"There is no greater wonder than the way the face and character of a woman fit so perfectly in a man's mind, and stay there, and he could never tell you why. It just seems it was the thing he most wanted." Robert Louis Stevenson

  7. #7
    bicycle reanimator cybrmarc's Avatar
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    Well I guess I can release a sigh of relief that at least 1 person can appreciate improvised DIY stuff.

    In other news: I finished the other pannier and just updated the above site with better pics of the attachment points. Also made a note that I superglued the plywood board to the bags so the stress would be distributed throughout the fabric, rather than concentrated on the attachment points.

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    DIY stuff is the best

    I just finished a 2500 mile tour with some DIY "panniers" made out of mop buckets from Home Depot. Only cost $15 and did the job perfectly, and looked pretty good at the same time (not like that matters much). Not only did I save a LOT of money, but it makes for an interesting conversation piece with other cyclists.

    And perhaps it was because I was riding alone, or that I am young, but people were exceptionally nice to me on my trip, and perhaps it is because of my odd looking bike.

    Keep up the good work
    Check out my website, has a bunch of photos (a ton of pictures I took of cycling events). See pictures and journal of my first (and so far, only) tour

  9. #9
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    Quote Originally Posted by cybrmarc
    Well I guess I can release a sigh of relief that at least 1 person can appreciate improvised DIY stuff.

    In other news: I finished the other pannier and just updated the above site with better pics of the attachment points. Also made a note that I superglued the plywood board to the bags so the stress would be distributed throughout the fabric, rather than concentrated on the attachment points.
    Make it 2 that appreciates your improvising--I like to 'tinker' with stuff I find and try to figure out how to adapt items to new uses. Your setup very much resembles the Cannondale panniers I had at one time. If it works for you, great! Others may see your panniers, admire them, and have a hard time searching for 'Globus panniers' to buy on the Internet!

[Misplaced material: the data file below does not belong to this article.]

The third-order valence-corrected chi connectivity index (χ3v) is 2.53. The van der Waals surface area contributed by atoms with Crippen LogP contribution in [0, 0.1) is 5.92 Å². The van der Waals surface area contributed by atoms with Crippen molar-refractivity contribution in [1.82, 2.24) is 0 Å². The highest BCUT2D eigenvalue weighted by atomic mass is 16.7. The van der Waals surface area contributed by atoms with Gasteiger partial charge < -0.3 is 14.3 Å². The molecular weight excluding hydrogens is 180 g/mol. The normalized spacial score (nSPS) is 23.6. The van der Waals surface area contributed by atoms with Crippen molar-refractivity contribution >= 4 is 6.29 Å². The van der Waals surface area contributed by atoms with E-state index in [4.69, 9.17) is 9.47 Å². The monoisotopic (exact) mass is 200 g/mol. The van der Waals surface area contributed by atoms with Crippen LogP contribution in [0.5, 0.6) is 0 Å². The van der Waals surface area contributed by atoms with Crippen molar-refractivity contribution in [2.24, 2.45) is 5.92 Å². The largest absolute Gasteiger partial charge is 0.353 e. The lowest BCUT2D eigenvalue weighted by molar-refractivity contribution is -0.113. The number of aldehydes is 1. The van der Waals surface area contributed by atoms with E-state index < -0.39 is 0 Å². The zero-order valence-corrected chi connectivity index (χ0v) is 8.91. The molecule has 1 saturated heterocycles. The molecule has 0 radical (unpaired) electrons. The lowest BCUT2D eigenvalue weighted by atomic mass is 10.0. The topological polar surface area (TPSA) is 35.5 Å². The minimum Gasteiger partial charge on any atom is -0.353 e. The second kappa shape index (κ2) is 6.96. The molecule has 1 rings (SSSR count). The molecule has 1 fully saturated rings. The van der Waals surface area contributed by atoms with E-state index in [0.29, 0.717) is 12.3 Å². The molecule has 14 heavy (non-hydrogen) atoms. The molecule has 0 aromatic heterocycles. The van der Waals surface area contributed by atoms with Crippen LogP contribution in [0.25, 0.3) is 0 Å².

10. #10
    bicycle reanimator cybrmarc's Avatar
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    Hey blin - cool site. Your panniers look neat too - how did you attach them? I couldn't find any pictures of them close up - do you have any? Same for the basket...

    And veggie oil cars are pretty sweet. I've thought about doing that too (although I'm not that mechanically proficient...yet) but instead I think I'm just going to try to convert to all-bike, all-the-time.

  11. #11
    cyclopath vik's Avatar
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    Cybermarc - If those panniers meet all your needs and you enjoyed making them that is awesome!

    Personally I have limited tools/skills for fabricating my own gear. I do make small mods to things and I sometimes combine existing parts in ways unintended by the manufacturer, but that is about it.

    I have two sets of Ortlieb panniers that cost ~$150 each. They work really well for me and I would not have been able to make a set that worked as well on my own. Heck I see panniers all the time that are made by factories that don't seem to be half as nice.

    You mentioned that there isn't much challenge in ordering parts online and having a LBS build up a touring bike. This is true to an extent, but the only challenge really common to everyone on this forum is sitting on a touring bike and turning the pedals. Some people do zero bike maintenance yet they still tour. Some people carry zero gear and eat gourmet food at 5 star hotels every night. And of course some people weld their own frames, build their own panniers, cook their own food and travel the globe on a minimal budget. So what? I don't think how you tour or what your level of mechanical/fabrication skill is matters to anyone but you in the end.

    I think it is great you enjoy your homemade panniers. Personally if I needed new panniers I'd be on the phone to an Ortlieb dealer ASAP. Does one of us deserve a medal and the other a derisive chuckle?

    The hobo chic comment really comes down to whether you use your homemade gear and have fun or whether you need to make a big deal about it and get outside approval for it. If it is the latter it is hobo chic.

    For what it is worth I live in the inner city and I have watched homeless people tear through donation bags outside a Goodwill making a huge pile of clothing and definitely only taking those items that fit their personal style.

    And to be fair I will point out that I definitely care about bike chic. I built up a set of wheels taking care to order all black parts - I think it looks cool. I am waiting longer than necessary for a replacement surly LHT frame because I want the red colour not the blue. I sometimes look at my Ortlieb panniers and wish the rears were black like the fronts. I am definitely guilty of bike chic - but I still sleep really well at night...